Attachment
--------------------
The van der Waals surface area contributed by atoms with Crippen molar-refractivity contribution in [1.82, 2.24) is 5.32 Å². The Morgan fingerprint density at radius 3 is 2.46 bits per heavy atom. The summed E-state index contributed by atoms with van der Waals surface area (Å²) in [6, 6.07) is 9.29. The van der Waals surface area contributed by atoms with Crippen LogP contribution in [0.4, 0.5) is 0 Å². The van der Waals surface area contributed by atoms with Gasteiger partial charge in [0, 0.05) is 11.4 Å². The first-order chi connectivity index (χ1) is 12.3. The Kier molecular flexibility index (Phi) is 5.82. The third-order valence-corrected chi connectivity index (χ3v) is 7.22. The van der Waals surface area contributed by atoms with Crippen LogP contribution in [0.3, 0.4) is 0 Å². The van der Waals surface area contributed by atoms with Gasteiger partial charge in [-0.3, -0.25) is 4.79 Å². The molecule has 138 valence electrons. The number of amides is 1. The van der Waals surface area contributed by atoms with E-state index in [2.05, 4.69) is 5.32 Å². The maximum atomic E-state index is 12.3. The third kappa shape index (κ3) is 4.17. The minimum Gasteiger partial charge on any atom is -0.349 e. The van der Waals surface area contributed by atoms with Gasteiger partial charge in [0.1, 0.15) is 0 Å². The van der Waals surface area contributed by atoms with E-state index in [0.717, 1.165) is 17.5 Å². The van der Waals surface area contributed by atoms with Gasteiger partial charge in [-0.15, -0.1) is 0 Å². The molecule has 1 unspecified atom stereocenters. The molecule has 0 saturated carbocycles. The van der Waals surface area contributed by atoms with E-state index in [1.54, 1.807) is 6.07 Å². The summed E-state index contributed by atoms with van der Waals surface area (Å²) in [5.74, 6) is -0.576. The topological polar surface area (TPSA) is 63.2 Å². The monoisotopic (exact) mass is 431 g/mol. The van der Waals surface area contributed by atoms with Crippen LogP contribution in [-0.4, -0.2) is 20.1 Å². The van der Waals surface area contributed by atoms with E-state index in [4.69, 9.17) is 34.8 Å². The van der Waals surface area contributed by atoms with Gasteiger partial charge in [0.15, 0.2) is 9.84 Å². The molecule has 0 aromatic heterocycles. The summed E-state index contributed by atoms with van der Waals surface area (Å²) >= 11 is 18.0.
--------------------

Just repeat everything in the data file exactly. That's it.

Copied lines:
The van der Waals surface area contributed by atoms with Crippen molar-refractivity contribution in [1.82, 2.24) is 5.32 Å². The Morgan fingerprint density at radius 3 is 2.46 bits per heavy atom. The summed E-state index contributed by atoms with van der Waals surface area (Å²) in [6, 6.07) is 9.29. The van der Waals surface area contributed by atoms with Crippen LogP contribution in [0.4, 0.5) is 0 Å². The van der Waals surface area contributed by atoms with Gasteiger partial charge in [0, 0.05) is 11.4 Å². The first-order chi connectivity index (χ1) is 12.3. The Kier molecular flexibility index (Phi) is 5.82. The third-order valence-corrected chi connectivity index (χ3v) is 7.22. The van der Waals surface area contributed by atoms with Crippen LogP contribution in [0.3, 0.4) is 0 Å². The van der Waals surface area contributed by atoms with Gasteiger partial charge in [-0.3, -0.25) is 4.79 Å². The molecule has 138 valence electrons. The number of amides is 1. The van der Waals surface area contributed by atoms with E-state index in [2.05, 4.69) is 5.32 Å². The maximum atomic E-state index is 12.3. The third kappa shape index (κ3) is 4.17. The minimum Gasteiger partial charge on any atom is -0.349 e. The van der Waals surface area contributed by atoms with Gasteiger partial charge in [0.1, 0.15) is 0 Å². The van der Waals surface area contributed by atoms with E-state index in [0.717, 1.165) is 17.5 Å². The van der Waals surface area contributed by atoms with Gasteiger partial charge in [-0.15, -0.1) is 0 Å². The molecule has 1 unspecified atom stereocenters. The molecule has 0 saturated carbocycles. The van der Waals surface area contributed by atoms with E-state index in [1.54, 1.807) is 6.07 Å². The summed E-state index contributed by atoms with van der Waals surface area (Å²) in [5.74, 6) is -0.576. The topological polar surface area (TPSA) is 63.2 Å². The monoisotopic (exact) mass is 431 g/mol. The van der Waals surface area contributed by atoms with Crippen LogP contribution in [-0.4, -0.2) is 20.1 Å². The van der Waals surface area contributed by atoms with E-state index in [4.69, 9.17) is 34.8 Å². The van der Waals surface area contributed by atoms with Gasteiger partial charge in [0.15, 0.2) is 9.84 Å². The molecule has 0 aromatic heterocycles. The summed E-state index contributed by atoms with van der Waals surface area (Å²) >= 11 is 18.0.